xorl %eax, %eax

Manipulating Uninitialized Variables

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This is not a new concept, however, numerous times simple uninitialized variables bugs are treated as non-security related bugs or as denial of service only vulnerabilities. In most cases, those vulnerabilities are perfectly exploitable conditions if the attacker is able to manipulate the stack layout (considering the most common case, of uninitialized variables on the stack segment). Here is a dummy example application:

#include <stdio.h>
#include <string.h>

void
do_stuff2(int n)
{
    int i; 
    size_t len; 
    short tmp;
    printf("i   = %#x (%d)\n"
           "len = %#x (%d)\n"
           "tmp = %#x (%d)\n"
           , i,i, len,len, tmp,tmp);
}

void
do_stuff(char *c)
{
    char buf[30];
    memset(buf, *c, sizeof(buf)-1);
    buf[sizeof(buf)-1] = 0;
    printf("Set buffer to: '%s'\n",    buf);
}

int
main(int argc, char *argv[])
{
    if (argc == 2)
        do_stuff(argv[1]);
    else
        do_stuff("");
    do_stuff2(0);
    return 0;
}

You can see that function do_stuff2() uses three uninitialized variables (i, len and tmp). Of course, here nothing critical happens with these three variables but you can assume that some applications might try to use an uninitialized variable as a counter or a size limit to a memcpy() or similar calls. Function do_stuff() just fills in a buffer and then prints it out with user’s first argument if it is given. At first you might not see how we can manipulate the three variables of do_stuff2() function but if you consider about the creation and management of the stack frames you will quickly end up with a really straightforward exploitable case. Assume that the user does not provide any arguments, then the initial stack frame for the first function would be something similar to:

--------------------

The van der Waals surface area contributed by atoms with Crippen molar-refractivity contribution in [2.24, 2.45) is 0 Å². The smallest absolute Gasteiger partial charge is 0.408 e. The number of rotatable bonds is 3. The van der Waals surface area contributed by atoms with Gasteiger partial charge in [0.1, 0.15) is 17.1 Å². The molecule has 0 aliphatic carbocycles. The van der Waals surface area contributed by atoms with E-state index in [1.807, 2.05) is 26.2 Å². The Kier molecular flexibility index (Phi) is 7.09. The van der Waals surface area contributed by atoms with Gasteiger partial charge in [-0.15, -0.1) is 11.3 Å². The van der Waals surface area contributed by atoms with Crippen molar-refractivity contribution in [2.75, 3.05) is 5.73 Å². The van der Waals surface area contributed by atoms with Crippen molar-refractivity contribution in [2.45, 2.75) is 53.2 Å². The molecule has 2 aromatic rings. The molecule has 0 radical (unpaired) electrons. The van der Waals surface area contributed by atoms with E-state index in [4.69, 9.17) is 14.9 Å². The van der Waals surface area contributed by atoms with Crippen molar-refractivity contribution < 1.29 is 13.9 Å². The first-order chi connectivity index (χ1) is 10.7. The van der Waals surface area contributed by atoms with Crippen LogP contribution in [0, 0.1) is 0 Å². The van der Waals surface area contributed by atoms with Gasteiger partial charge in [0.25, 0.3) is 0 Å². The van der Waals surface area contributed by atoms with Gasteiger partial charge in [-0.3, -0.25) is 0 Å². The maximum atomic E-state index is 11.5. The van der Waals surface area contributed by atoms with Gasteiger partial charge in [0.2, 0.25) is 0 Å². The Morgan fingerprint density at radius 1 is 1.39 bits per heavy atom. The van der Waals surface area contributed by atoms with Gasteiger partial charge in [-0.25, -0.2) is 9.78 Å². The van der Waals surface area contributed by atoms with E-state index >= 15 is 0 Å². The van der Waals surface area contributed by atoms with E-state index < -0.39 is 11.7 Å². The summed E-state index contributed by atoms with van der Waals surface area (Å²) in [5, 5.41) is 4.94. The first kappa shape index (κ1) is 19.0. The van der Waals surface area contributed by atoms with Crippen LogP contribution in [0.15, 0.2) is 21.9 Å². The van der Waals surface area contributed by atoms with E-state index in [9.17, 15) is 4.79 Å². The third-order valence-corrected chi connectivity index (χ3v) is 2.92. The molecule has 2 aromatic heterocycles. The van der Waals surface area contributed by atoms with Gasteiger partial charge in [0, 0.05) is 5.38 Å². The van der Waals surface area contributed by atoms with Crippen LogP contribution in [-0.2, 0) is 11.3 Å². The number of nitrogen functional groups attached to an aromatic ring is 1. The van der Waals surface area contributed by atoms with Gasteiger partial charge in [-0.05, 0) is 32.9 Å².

arg to func: ""
--------------------
  function prologue
--------------------
  allocate space 
    for buf[30]
--------------------
    memset args
--------------------
    printf args
--------------------
  function epilogue
--------------------

Using GCC 4.2.3 the allocated space was 40 bytes (0x28) as you can see after the function prologue using a debugger:

0x080483b2 <do_stuff+0>:        push   %ebp
0x080483b3 <do_stuff+1>:        mov    %esp,%ebp
0x080483b5 <do_stuff+3>:        sub    $0x28,%esp

When this function reaches the function epilogue the stack pointer (ESP) and the base pointer (EBP) get restored and the execution is transfered back to the position of initial call at main() function. Now, when the second call takes place, the call to do_stuff2() the stack frame is this:

--------------------
   arg to func: 0
--------------------
  function prologue
--------------------
  allocate space 
  for i, len, tmp
--------------------
    printf args
--------------------
  function epilogue
--------------------

Here, GCC allocates 24 (0x18) bytes as you can see at the following disassembly:

0x08048384 <do_stuff2+0>:       push   %ebp
0x08048385 <do_stuff2+1>:       mov    %esp,%ebp
0x08048387 <do_stuff2+3>:       sub    $0x18,%esp

As you already know, the stack is not cleaned between the two calls, thus the data written to the buffer at the first call (do_stuff()) remain at the stack where the second stack frame allocates space to store the three uninitialized variables. This means that those three variables get whatever values they have at their range directly from the stack. Since we control the buffer of the first call we can manipulate the stack to contain whatever we want and when the next call will use this space for its local variables it will get whatever we have left there. This way we can have completely predictable values to these uninitialized variables, and this is the reason why in most cases this class of vulnerability is exploitable if the attacker can perform simple operations to the vulnerable application. Here is the demonstration of the above:

sh-3.2$ gcc un.c -o un
sh-3.2$ ./un
Set buffer to: ''
i   = 0 (0)
len = 0 (0)
tmp = 0x800 (2048)
sh-3.2$ 

Everything seems to be far away from our control, but consider the above and let’s fill the buffer with ‘X’ (0x58) and see what happens:

sh-3.2$ ./un X
Set buffer to: 'XXXXXXXXXXXXXXXXXXXXXXXXXXXXX'
i   = 0x58585858 (1482184792)
len = 0x58585858 (1482184792)
tmp = 0x58 (88)
sh-3.2$ 

Yeap! Exactly as we expected. Do you still believe that most uninitialized variable bugs are just denial of service or even not security related bugs? Imagine situations where uninitialized variables are used as counters, size limits, pointers to control structures etc. Just don’t be lazy and add a few lines of code to initialize your variables :p

Written by xorl

January 6, 2009 at 22:04

Posted in C programming

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